Many data centers are welcoming liquid cooling into their infrastructures to achieve better cooling efficiency. This buyer's guide to liquid cooling in the data center looks at some of the available products. There are a couple different approaches to data center liquid cooling, and finding a product isn't always straightforward. See our liquid cooling product chart for a quick comparison.
Sidecar heat exchangers
Sidecar heat exchange units are enclosures that deliver cooling from the side. The apparatus is side-mounted in order to provide redundancy, which is achieved with a heat-exchanger/servers/heat-exchanger configuration. These are closed systems, meaning that the server environment is completely contained, which keeps the cooling from dissipating into the server room.
Rittal Liquid Cooling Packages: Has a useful cooling range from 30 to 37kW, depending on the environment, with a nominal cooling range listed at 30kW. Like systems of similar design, chilled air is fed to the rack enclosure, which cools the air that gets fanned over server components. The resulting hot air is circulated back into the system without mixing with the data center environment. No additional modifications need to be made except solid doors on the rack to keep the circulation loop closed. If this setup sounds familiar, it's because Hewlett-Packard's Modular Cooling System (MCS) is actually Rittal's. Pricing for the system from Rittal is in the 20 to $30,000 range, but a search on the HP website listed the MCS rack at $30,499.
APC InfraStruXure InRow RP: APC might argue that all cooling, with the exception of chip-level systems, is both water and air-cooling. In any case, InfraStruXure InRow RP is available as an air-conditioning unit or a chilled water unit. The chilled water system's capacity is up to 70kW, uses up to 2054 watts of power and can cost in somewhere in the ballpark of $23,000 in North America. There are smaller units in the InRow family, such as the chilled water RC, which cools up to 30kW and runs in the neighborhood of $9000; or the tiny SC for the 7kW jobs.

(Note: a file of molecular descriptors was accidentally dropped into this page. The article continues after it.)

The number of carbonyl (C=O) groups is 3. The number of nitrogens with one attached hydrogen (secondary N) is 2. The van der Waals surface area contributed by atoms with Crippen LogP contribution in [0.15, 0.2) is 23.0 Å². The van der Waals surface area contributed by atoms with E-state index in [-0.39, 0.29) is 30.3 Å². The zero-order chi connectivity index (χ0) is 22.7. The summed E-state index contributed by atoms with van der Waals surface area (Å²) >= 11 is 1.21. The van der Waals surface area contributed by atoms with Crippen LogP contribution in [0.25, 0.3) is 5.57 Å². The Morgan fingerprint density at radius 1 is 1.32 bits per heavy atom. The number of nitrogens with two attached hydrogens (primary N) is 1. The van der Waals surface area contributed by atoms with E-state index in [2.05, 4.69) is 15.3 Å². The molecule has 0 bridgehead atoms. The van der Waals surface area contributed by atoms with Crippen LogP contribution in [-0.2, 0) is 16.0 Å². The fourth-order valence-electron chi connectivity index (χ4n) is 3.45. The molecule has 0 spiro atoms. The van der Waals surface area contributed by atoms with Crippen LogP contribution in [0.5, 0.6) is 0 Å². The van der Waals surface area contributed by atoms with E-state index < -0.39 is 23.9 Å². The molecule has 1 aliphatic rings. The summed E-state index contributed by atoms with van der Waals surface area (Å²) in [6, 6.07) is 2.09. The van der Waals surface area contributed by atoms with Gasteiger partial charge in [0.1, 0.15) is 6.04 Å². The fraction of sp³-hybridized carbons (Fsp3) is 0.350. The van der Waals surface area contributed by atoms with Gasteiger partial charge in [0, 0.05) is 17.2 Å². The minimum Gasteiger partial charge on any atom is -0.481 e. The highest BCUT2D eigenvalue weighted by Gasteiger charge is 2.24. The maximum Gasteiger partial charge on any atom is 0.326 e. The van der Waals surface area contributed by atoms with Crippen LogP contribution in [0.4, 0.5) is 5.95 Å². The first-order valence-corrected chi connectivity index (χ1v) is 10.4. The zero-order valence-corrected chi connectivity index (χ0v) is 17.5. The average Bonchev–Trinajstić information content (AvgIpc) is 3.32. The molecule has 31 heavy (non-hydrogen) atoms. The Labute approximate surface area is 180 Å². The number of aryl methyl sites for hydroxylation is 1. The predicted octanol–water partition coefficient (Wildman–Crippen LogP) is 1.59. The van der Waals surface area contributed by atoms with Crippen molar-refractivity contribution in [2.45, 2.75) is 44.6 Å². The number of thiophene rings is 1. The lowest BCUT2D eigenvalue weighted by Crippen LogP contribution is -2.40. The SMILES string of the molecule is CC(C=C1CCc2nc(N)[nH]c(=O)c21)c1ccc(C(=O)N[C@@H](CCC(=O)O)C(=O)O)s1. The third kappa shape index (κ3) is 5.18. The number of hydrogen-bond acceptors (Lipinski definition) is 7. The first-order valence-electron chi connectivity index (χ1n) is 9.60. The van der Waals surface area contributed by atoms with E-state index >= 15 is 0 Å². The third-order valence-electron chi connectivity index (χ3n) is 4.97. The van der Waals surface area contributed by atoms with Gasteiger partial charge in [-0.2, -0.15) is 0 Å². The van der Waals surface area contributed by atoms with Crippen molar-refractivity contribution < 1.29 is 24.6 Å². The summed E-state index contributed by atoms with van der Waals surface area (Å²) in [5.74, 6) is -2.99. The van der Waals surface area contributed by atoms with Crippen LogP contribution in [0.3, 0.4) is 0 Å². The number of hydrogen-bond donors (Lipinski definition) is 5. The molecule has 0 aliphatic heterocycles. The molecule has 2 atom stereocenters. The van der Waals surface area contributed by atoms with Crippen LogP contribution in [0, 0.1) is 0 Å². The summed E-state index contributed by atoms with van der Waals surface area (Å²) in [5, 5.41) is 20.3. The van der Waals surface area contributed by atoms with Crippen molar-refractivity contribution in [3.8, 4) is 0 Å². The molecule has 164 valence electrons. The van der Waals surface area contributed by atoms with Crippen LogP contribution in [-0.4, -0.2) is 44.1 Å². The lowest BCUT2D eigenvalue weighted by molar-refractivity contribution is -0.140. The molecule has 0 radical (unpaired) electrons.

Contractor installation is recommended, which has an effect on the overall cost of the system. In theory, the InRow line doesn't require additional components, but it is unlikely that you will be able to deploy these cooling products without the use of APC's "accessories," i.e. piping, support bridges, etc.
Liebert XDK System: Liebert offers a wide range of liquid cooling products that carry the moniker XD (see Egenera BladeFrame EX below for another specific application). The XDK is a water heat exchange system rated at 17kW of cooling capacity, draws a maximum of 1400 watts of power and requires no additional equipment to function. The XDH is a similar cooler that can use either water or the refrigerant glycol and boasts up to 14kW of cooling capacity.
IBM eServer Rear Door Heat Exchanger aka Cool Blue: This liquid cooling product is essentially a door with a connectivity to a chilled water supply that hinges to a server rack. There are tubes through which cold water runs through, just above dew point to prevent condensation, thereby removing the heat given off by servers in the rack.
Egenera BladeFrame EX: This system is essentially Egenera blade servers integrated with a Liebert XD chassis. The Liebert XD pumps liquid refrigerant that is converted to a gas within the heat exchangers, and then it is returned to the pumping station where it is re-condensed to a liquid.
Chip-level cooling and bottom mount heat exchangers
Many of the products on the market deliver cooling from the side, but other products deliver cooling in different ways; including direct chip cooling.
Knurr CoolTherm: Available in four cooling capacities ranging from 10kW to 35kW, this enclosure uses a bottom mount heat exchanger system which they claim is safer than sidecar enclosures because in the "highly unlikely" event of a water leak, components won't get dripped on.
SprayCool M-Series by ISR Inc.: This rack server attachment sprays a fine mist of 3M's nonconductive, noncorrosive Fluorinert liquid onto chip components. Fluorinert is odorless, tasteless and evaporates almost as quickly as it's spilled. Liquid is pumped from a reservoir at the bottom of the server rack to each box. The liquid hits a nozzle, spraying Fluorinert, though other refrigerants can be used, over the component and heat sink. Components are cooled during the phase change from liquid to gas. The gas exits through the same tube that the liquid was delivered in and back to the reservoir where it is cooled by the building's chilled water supply.